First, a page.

One of the key obstacles to a housing recovery over the past five years has been the overhang of distressed properties about to come to market which has come to be known as shadow inventory. Shadow inventory numbers are comprised of three separate categories of properties:
- properties where the home owner is 90+ days behind on their mortgage payments
- properties that are already in the foreclosure process
- properties already foreclosed on and owned by the banks but not yet on the market
- Completed foreclosures are down 27% from a year ago
- National foreclosure inventory is down 29% from a year ago
- Seriously delinquent loans (90+ days behind) are down 22.7% from a year ago
“The stock of seriously delinquent homes, which is the main driver of shadow inventory, is the lowest level since December 2008. Over the last year, it has decreased in 42 states by double-digit figures, resulting in rapid declines in shadow inventory for the first quarter of 2013.”
How Does Compare to Historic Norms?In their latest Mortgage Monitor, LPS Senior VP Herb Blecher sheds some light on where we stand compared to historic norms:
“Though they are still approximately 1.4 times what they were, on average, during the 1995 to 2005 period, delinquencies have come down significantly from their January 2010 peak. In large part, this is due to the continuing decline in new problem loans -- as fewer problem loans are coming into the system, the existing inventories are working their way through the pipeline. New problem loan rates are now at just 0.73 percent, which is right about on par with the annual averages during 2005 and 2006, and extremely close to the 0.55 percent average for the 2000-2004 period preceding."RealtyTrac also recently reported:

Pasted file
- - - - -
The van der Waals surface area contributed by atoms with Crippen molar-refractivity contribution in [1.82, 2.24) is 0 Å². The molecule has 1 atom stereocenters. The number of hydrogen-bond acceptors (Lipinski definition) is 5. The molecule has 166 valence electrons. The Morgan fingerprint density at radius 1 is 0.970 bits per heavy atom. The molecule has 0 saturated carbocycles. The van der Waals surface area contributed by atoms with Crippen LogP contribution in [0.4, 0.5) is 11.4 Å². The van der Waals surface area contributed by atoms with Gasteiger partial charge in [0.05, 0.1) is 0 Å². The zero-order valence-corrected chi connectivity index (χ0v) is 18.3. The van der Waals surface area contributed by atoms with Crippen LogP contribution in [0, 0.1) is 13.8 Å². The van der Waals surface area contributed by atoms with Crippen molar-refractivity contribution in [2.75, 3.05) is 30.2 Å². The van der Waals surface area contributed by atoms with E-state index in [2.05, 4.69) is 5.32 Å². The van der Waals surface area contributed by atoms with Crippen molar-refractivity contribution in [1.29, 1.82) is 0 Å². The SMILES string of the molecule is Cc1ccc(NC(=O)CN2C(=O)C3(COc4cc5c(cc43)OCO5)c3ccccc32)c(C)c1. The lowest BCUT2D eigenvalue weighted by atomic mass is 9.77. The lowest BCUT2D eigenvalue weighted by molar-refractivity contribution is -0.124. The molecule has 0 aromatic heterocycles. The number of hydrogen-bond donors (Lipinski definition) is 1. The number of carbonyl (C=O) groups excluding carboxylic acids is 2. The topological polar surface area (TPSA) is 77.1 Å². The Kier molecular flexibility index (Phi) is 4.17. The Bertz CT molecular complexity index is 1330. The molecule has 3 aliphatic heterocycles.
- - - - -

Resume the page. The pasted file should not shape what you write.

"A total of 127,790 U.S. properties had foreclosure filings in June, down 14 percent from the previous month and down 35 percent from a year ago to the lowest monthly level since December 2006 — a six and a half year low."
Going Forward?A survey of industry experts produced by The Professional Risk Managers’ International Association (PRMIA) shows that the fall in delinquency rates is projected to continue in the future:
"For the first time in survey history, the number of respondents predicting that mortgage delinquencies would decrease (46.9%) exceeds those who believe the level will stay the same (40.7%)."